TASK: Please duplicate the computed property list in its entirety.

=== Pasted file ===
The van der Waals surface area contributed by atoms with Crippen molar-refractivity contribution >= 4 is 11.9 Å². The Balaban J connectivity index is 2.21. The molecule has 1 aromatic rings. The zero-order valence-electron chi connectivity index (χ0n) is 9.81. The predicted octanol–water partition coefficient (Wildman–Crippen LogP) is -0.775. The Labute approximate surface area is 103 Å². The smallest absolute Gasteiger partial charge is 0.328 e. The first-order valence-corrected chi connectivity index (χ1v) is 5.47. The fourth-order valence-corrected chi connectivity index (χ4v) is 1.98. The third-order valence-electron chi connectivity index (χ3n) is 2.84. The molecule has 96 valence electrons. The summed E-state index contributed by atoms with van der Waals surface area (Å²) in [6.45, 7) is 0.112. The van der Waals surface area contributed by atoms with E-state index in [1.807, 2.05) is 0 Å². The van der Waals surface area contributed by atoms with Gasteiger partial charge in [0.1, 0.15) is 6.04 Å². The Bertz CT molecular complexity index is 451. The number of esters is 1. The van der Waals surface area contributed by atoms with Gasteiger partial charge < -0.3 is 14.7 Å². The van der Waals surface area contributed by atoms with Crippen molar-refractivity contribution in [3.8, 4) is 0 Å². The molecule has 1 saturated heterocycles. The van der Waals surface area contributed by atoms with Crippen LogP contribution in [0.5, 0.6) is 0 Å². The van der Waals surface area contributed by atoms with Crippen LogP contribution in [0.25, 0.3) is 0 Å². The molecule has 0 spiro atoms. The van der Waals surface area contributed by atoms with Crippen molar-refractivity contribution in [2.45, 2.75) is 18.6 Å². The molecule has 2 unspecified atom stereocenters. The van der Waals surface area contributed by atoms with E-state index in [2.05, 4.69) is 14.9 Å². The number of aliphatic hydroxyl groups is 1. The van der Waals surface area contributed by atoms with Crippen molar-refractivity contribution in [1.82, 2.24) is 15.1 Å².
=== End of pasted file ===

The van der Waals surface area contributed by atoms with Crippen molar-refractivity contribution >= 4 is 11.9 Å². The Balaban J connectivity index is 2.21. The molecule has 1 aromatic rings. The zero-order valence-electron chi connectivity index (χ0n) is 9.81. The predicted octanol–water partition coefficient (Wildman–Crippen LogP) is -0.775. The Labute approximate surface area is 103 Å². The smallest absolute Gasteiger partial charge is 0.328 e. The first-order valence-corrected chi connectivity index (χ1v) is 5.47. The fourth-order valence-corrected chi connectivity index (χ4v) is 1.98. The third-order valence-electron chi connectivity index (χ3n) is 2.84. The molecule has 96 valence electrons. The summed E-state index contributed by atoms with van der Waals surface area (Å²) in [6.45, 7) is 0.112. The van der Waals surface area contributed by atoms with E-state index in [1.807, 2.05) is 0 Å². The van der Waals surface area contributed by atoms with Gasteiger partial charge in [0.1, 0.15) is 6.04 Å². The Bertz CT molecular complexity index is 451. The number of esters is 1. The van der Waals surface area contributed by atoms with Gasteiger partial charge < -0.3 is 14.7 Å². The van der Waals surface area contributed by atoms with Crippen molar-refractivity contribution in [3.8, 4) is 0 Å². The molecule has 1 saturated heterocycles. The van der Waals surface area contributed by atoms with Crippen LogP contribution in [0.5, 0.6) is 0 Å². The van der Waals surface area contributed by atoms with Crippen LogP contribution in [0.25, 0.3) is 0 Å². The molecule has 0 spiro atoms. The van der Waals surface area contributed by atoms with Crippen molar-refractivity contribution in [2.45, 2.75) is 18.6 Å². The molecule has 2 unspecified atom stereocenters. The van der Waals surface area contributed by atoms with E-state index in [2.05, 4.69) is 14.9 Å². The number of aliphatic hydroxyl groups is 1. The van der Waals surface area contributed by atoms with Crippen molar-refractivity contribution in [1.82, 2.24) is 15.1 Å².